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Re: and linearization

Hello, x-code, you wrote: XC> I Read some books on Scala and there new entities -  (traits) and "new type of inheritance" - linearization are entered. XC> but something not so I understand all it. XC> and who  can explain on fingers, in particular as it is arranged on a low level, well and generally. XC> With normal inheritance all is quite clear, and in general it is possible to tell that it is low-level enough mechanism (if there there is no virtuality) - the base class simply turnes on in derivative as its part. And how are arranged ? In JVM there is a concept "interface", it is a dial-up  methods (well or a class with the abstract methods if to speak on-sipljuspljusi). The class in JVM can be inherited from one class and set of interfaces. On it also are constructed all . The main counter that if in  there is a property  the getter-setter really there is declared, and then at inheritance of it  is interposed into a class a field and these gettery-setters by access to this field are implemented. That's all, basically. Anything difficult actually.

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Re: and linearization

Hello, vsb, you wrote: vsb> In JVM there is a concept "interface", it is a dial-up  methods (well or a class with the abstract methods if to speak on-sipljuspljusi). The class in JVM can be inherited from one class and set of interfaces. On it also are constructed all . The main counter that if in  there is a property  the getter-setter really there is declared, and then at inheritance of it  is interposed into a class a field and these gettery-setters by access to this field are implemented. That's all, basically. Anything difficult actually. And how the problem of diamond-shaped inheritance there dares? After all as I understood, difference  in Scala from interfaces in that that in them can be not only abstract, but also specific fields.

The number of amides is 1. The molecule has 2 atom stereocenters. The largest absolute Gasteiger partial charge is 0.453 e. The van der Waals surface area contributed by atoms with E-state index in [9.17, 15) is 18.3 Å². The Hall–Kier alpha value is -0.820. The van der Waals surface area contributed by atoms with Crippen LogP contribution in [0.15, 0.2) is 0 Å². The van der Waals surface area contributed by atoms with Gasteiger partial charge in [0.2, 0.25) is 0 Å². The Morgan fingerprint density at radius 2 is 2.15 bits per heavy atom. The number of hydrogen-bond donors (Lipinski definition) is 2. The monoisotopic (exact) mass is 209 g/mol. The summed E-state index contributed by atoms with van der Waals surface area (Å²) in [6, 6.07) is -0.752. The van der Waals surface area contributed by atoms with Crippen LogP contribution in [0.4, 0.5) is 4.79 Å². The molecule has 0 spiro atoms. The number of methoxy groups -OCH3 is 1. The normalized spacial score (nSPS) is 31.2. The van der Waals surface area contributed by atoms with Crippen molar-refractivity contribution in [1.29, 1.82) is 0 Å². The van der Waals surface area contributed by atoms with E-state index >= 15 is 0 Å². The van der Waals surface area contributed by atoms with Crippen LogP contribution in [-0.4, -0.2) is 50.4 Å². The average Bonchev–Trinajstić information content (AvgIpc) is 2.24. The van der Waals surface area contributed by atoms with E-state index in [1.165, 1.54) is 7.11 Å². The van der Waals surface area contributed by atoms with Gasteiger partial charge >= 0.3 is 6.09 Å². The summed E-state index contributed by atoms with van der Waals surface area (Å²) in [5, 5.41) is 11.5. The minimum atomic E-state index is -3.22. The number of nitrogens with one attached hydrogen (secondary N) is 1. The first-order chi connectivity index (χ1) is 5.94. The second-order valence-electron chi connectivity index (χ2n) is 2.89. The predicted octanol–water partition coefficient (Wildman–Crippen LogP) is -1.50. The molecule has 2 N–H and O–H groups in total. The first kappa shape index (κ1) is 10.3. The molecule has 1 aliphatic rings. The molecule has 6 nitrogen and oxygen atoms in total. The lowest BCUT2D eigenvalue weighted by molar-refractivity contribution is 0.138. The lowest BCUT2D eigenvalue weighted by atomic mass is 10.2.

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Re: and linearization

Hello, x-code, you wrote: XC> And how the problem of diamond-shaped inheritance there dares? After all as I understood, difference  in Scala from interfaces in that that in them can be not only abstract, but also specific fields. Specific fields in  cannot be, JVM such not . The specific field appears in a class which implements . In what a problem of diamond-shaped inheritance? Probably better simply to hammer an example and to look that happens.

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Re: and linearization

Hello, x-code, you wrote: XC> And how the problem of diamond-shaped inheritance there dares? After all as I understood, difference  in Scala from interfaces in that that in them can be not only abstract, but also specific fields. The problem of diamond-shaped inheritance is there where access to fields is admitted directly (a C ++), and not just through gettery/setters, as in the Rock. The code generated in them the compiler for the lower node of a rhomb, just depends on the mechanism linearization. trait Foo {var vr: String = ""; val v: String; def foo (): String} trait A extends Foo {vr = "vrA"; override val v = "vA"; override def foo () = "fooA"} trait B extends Foo {vr = "vrB"; override val v = "vB"; override def foo () = "fooB"} println (List (new B with A {}, new A with B {}).map (x => (x.v, x.vr, x.foo))) - - List ((vA, vrA, fooA), (vB, vrB, fooB))